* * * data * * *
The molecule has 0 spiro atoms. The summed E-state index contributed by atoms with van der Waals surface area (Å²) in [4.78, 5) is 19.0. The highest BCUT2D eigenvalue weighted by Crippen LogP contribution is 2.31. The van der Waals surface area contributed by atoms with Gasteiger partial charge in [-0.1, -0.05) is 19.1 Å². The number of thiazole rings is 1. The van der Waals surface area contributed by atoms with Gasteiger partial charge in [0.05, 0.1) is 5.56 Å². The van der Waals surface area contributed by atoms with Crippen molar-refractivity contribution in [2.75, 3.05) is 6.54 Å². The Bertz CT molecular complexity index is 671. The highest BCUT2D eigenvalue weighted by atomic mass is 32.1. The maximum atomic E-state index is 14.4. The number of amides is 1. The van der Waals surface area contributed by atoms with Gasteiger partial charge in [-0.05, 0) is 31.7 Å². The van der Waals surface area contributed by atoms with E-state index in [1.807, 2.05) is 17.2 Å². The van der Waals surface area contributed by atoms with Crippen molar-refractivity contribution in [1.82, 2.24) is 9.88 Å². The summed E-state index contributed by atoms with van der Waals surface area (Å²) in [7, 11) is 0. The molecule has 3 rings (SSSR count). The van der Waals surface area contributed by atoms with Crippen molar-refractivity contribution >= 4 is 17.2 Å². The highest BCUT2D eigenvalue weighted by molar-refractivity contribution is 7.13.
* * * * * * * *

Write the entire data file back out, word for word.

The molecule has 0 spiro atoms. The summed E-state index contributed by atoms with van der Waals surface area (Å²) in [4.78, 5) is 19.0. The highest BCUT2D eigenvalue weighted by Crippen LogP contribution is 2.31. The van der Waals surface area contributed by atoms with Gasteiger partial charge in [-0.1, -0.05) is 19.1 Å². The number of thiazole rings is 1. The van der Waals surface area contributed by atoms with Gasteiger partial charge in [0.05, 0.1) is 5.56 Å². The van der Waals surface area contributed by atoms with Crippen molar-refractivity contribution in [2.75, 3.05) is 6.54 Å². The Bertz CT molecular complexity index is 671. The highest BCUT2D eigenvalue weighted by atomic mass is 32.1. The maximum atomic E-state index is 14.4. The number of amides is 1. The van der Waals surface area contributed by atoms with Gasteiger partial charge in [-0.05, 0) is 31.7 Å². The van der Waals surface area contributed by atoms with E-state index in [1.807, 2.05) is 17.2 Å². The van der Waals surface area contributed by atoms with Crippen molar-refractivity contribution in [1.82, 2.24) is 9.88 Å². The summed E-state index contributed by atoms with van der Waals surface area (Å²) in [7, 11) is 0. The molecule has 3 rings (SSSR count). The van der Waals surface area contributed by atoms with Crippen molar-refractivity contribution >= 4 is 17.2 Å². The highest BCUT2D eigenvalue weighted by molar-refractivity contribution is 7.13.